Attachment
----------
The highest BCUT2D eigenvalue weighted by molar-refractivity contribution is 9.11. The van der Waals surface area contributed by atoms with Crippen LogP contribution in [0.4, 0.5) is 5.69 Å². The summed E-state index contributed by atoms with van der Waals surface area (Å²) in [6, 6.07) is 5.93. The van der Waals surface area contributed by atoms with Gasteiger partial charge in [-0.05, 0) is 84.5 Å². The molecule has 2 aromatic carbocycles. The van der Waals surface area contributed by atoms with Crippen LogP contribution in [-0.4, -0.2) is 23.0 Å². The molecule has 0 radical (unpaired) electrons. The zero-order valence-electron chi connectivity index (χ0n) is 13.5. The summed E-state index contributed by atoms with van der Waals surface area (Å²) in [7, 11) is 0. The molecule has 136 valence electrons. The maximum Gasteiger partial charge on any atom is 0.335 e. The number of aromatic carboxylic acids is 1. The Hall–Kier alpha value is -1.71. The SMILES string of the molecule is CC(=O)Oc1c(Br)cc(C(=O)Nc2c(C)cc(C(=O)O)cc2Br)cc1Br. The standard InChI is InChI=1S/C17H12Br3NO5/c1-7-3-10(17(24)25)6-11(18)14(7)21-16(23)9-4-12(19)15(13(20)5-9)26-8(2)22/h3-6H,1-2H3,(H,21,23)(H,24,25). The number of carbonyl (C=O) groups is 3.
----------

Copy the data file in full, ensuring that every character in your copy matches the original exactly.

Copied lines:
The highest BCUT2D eigenvalue weighted by molar-refractivity contribution is 9.11. The van der Waals surface area contributed by atoms with Crippen LogP contribution in [0.4, 0.5) is 5.69 Å². The summed E-state index contributed by atoms with van der Waals surface area (Å²) in [6, 6.07) is 5.93. The van der Waals surface area contributed by atoms with Gasteiger partial charge in [-0.05, 0) is 84.5 Å². The molecule has 2 aromatic carbocycles. The van der Waals surface area contributed by atoms with Crippen LogP contribution in [-0.4, -0.2) is 23.0 Å². The molecule has 0 radical (unpaired) electrons. The zero-order valence-electron chi connectivity index (χ0n) is 13.5. The summed E-state index contributed by atoms with van der Waals surface area (Å²) in [7, 11) is 0. The molecule has 136 valence electrons. The maximum Gasteiger partial charge on any atom is 0.335 e. The number of aromatic carboxylic acids is 1. The Hall–Kier alpha value is -1.71. The SMILES string of the molecule is CC(=O)Oc1c(Br)cc(C(=O)Nc2c(C)cc(C(=O)O)cc2Br)cc1Br. The standard InChI is InChI=1S/C17H12Br3NO5/c1-7-3-10(17(24)25)6-11(18)14(7)21-16(23)9-4-12(19)15(13(20)5-9)26-8(2)22/h3-6H,1-2H3,(H,21,23)(H,24,25). The number of carbonyl (C=O) groups is 3.